July 24, 2014
A little over a year ago we began recruiting participants for the Anorexia Nervosa Genetics Initiative (ANGI). For those who haven’t heard, ANGI is a multi-national research study designed to discover the genetic factors that contribute to the development of anorexia nervosa (AN). We have sites in Denmark, Sweden, Australia, and here at UNC.
What has happened in the year since the launch has exceeded our wildest expectations. Our original goal for the UNC site was to have 120 blood samples collected by May 1st of 2014 and 500 by the end of recruitment in July, 2016. In May, we reported a total of 341 samples collected, almost tripling the original goal! Because we’ve received such an enthusiastic response, we have increased our final goal for UNC from 500 to 1500 from people with a history of AN and 1500 from people who never had an eating disorder.
The world over, we’ve already collected more than 2,500 samples! Thanks to the community and our participants – without whom none of this would be possible – we’ve raised the study-wide recruitment goal from 8,000 participants (with a history of AN) to 13,000.
In order to meet these new goals, we’ve augmented our recruitment efforts. At launch, we were only able to recruit women and girls for the study. After receiving comments from men in the community and from mothers of boys with AN, we made the case for including males in ANGI. Our argument was well-received. Since then, our doors have opened to men and boys who would like to participate. We have posted flyers all over UNC’s campus and throughout the greater Raleigh/Durham/Chapel Hill area. We have filmed brief commercials and put out press releases. Various conferences have requested materials to share with their attendees. We’ve even brought in people with CraigsList ads.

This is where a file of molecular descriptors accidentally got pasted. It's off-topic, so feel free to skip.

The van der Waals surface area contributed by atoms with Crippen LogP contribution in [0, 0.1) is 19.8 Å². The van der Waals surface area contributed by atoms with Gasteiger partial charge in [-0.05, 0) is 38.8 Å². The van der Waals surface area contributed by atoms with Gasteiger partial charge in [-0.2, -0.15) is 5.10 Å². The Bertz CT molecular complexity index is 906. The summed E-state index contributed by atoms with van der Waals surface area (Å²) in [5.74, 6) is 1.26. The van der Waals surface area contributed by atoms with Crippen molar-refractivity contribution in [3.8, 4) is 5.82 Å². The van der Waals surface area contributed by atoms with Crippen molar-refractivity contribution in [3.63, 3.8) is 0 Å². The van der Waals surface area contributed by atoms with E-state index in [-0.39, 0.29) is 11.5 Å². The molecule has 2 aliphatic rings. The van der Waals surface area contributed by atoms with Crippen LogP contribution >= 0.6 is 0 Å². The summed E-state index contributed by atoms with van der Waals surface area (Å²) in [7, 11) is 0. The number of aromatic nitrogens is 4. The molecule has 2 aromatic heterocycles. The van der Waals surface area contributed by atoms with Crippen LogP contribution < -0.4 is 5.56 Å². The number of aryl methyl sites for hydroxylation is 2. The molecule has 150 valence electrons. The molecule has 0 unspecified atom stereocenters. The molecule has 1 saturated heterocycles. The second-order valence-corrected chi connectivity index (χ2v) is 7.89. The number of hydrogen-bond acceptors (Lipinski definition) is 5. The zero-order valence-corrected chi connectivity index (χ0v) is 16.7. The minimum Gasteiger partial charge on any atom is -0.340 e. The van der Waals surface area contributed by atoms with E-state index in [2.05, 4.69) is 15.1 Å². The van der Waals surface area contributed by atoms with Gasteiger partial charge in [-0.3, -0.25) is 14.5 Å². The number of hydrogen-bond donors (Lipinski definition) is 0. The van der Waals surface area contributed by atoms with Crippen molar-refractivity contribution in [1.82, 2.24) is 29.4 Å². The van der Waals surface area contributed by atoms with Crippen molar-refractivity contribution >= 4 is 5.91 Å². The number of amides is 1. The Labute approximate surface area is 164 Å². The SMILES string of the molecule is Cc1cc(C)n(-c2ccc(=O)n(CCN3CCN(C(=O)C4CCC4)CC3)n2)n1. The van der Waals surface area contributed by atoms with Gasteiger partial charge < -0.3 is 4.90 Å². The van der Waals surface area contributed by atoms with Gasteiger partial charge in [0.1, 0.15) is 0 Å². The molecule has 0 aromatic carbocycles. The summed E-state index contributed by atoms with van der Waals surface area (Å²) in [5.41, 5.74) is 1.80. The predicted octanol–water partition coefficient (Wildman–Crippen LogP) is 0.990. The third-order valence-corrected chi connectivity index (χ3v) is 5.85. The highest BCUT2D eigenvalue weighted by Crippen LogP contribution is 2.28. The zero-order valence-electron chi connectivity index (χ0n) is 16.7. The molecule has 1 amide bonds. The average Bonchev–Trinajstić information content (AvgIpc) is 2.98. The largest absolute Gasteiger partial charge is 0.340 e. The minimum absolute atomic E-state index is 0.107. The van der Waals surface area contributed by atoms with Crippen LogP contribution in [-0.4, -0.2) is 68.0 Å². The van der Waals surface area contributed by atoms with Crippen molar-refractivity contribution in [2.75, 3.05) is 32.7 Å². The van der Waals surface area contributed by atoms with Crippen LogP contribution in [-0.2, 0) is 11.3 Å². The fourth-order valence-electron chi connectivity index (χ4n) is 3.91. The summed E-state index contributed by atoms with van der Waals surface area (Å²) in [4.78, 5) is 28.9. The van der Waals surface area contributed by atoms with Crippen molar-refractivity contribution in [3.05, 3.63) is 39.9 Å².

Finally, an independent initiative in the UK, Charlotte’s Helix has also emerged, in honor of the eating disorder advocacy work of Charlotte Bevan. Charlotte’s Helix, a collaboration of friends, family, organizations, and institutions all with ties to Charlotte, has set a goal of bringing in at least 1,000 DNA samples from the UK for anorexia genetics research.
Even with all these avenues, we know that we have not yet reached thousands of individuals who have suffered from AN at any point in their life who would like to donate their samples to help stop this crushing disorder. If you would like to join the effort to crack the genetic code of AN, don’t hesitate to contact us or take the eligibility survey directly to find out if you’re eligible.
Here’s to three more years of successful recruitment! Remember, our global goal is 25,000 samples by 2016!
If you or someone you know has suffered from AN or has never had an eating disorder and are in the United States, please visit the ANGI website at www.unceatingdisorders.org/angi, call us at 919-966-3065, or email us at firstname.lastname@example.org.
For a more detailed description of the study, please see our blog post on the study launch.